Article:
Book Reviews

Review: Ariel Crashes a Train by Olivia A. Cole

I’ve been a fan of Olivia A. Cole’s books for a while now. And Ariel Crashes a Train has to be one of my favorites. It’s emotional and a tender story about friendship. Keep reading this book review of Ariel Crashes a Train for my full thoughts.


Ariel is afraid of her own mind. She already feels like she is too big, too queer, too rough to live up to her parents’ exacting expectations, or to fit into what the world expects of a “good girl.” And as violent fantasies she can’t control take over every aspect of her life, she is convinced something much deeper is wrong with her. Ever since her older sister escaped to college, Ariel isn’t sure if her careful rituals and practiced distance will be enough to keep those around her safe anymore.

Then a summer job at a carnival brings new friends into Ariel’s fractured world , and she finds herself questioning her desire to keep everyone out—of her head and her heart. But if they knew what she was really thinking, they would run in the other direction—right? Instead, with help and support, Ariel discovers a future where she can be at home in her mind and body, and for the first time learns there’s a name for what she struggles with—Obsessive Compulsive Disorder—and that she’s not broken, and not alone.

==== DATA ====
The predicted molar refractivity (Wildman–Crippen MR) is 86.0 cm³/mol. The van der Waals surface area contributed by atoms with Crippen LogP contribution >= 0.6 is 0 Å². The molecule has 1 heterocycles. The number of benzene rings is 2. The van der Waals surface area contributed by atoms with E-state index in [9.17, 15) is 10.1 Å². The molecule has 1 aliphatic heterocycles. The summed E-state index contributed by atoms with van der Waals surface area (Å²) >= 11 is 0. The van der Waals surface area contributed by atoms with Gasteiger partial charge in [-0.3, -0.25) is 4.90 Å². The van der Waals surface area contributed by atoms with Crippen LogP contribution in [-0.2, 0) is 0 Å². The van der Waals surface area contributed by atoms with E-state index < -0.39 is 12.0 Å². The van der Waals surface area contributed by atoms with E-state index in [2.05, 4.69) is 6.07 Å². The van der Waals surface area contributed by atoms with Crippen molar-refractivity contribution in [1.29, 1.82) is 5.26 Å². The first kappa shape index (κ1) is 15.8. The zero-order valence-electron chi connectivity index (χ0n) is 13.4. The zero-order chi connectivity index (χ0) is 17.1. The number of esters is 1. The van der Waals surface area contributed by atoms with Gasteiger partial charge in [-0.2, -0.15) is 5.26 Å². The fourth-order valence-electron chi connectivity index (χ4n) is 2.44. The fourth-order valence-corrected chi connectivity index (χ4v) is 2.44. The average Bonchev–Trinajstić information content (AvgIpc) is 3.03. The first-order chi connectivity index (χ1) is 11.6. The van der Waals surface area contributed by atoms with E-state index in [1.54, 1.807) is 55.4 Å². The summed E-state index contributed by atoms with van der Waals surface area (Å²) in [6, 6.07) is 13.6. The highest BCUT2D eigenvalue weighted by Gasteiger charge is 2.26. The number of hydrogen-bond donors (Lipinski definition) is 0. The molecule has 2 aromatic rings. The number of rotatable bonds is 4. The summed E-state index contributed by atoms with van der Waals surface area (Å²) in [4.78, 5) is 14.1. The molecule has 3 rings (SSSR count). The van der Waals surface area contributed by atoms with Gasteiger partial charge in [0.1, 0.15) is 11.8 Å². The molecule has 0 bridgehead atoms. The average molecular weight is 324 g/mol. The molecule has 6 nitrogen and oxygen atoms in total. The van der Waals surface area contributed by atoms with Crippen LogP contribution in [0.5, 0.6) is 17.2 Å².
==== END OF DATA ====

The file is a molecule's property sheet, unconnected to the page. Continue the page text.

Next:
(Disclaimer: I received this book from the publisher. This has not impacted my review which is unbiased and honest.)

Ariel Crashes a Train is a fabulous story in verse about feeling like our mind is rebelling against us, that we are too much. Full of intrusive thoughts, Ariel has to figure out how to make friends, how much of herself to share, and feeling like a burden. Can she really make new friends if so much of herself is hidden? An inner narrative and pieces of herself buried. Ariel Crashes a Train also explores the layers of performance of being a ‘girl’.

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It’s about navigating desire, family, and activism all at once. Like a swirling maelstrom. What resonated the most with me was Ariel’s feeling of being ‘too big’ in a world which wants us to be smaller. All the opinions and desires people pile on top of us. The weight. Ariel Crashes a Train is about mental health, friendship, and family. It’s a story that I know is going to make a difference to a reader. To readers who are fighting against the mold we are forced to become, to try to want.

Find Ariel Crashes a Train on Goodreads, Storygraph, Amazon,, Blackwells, & Libro. fm.


What is your favorite recent novel in verse?

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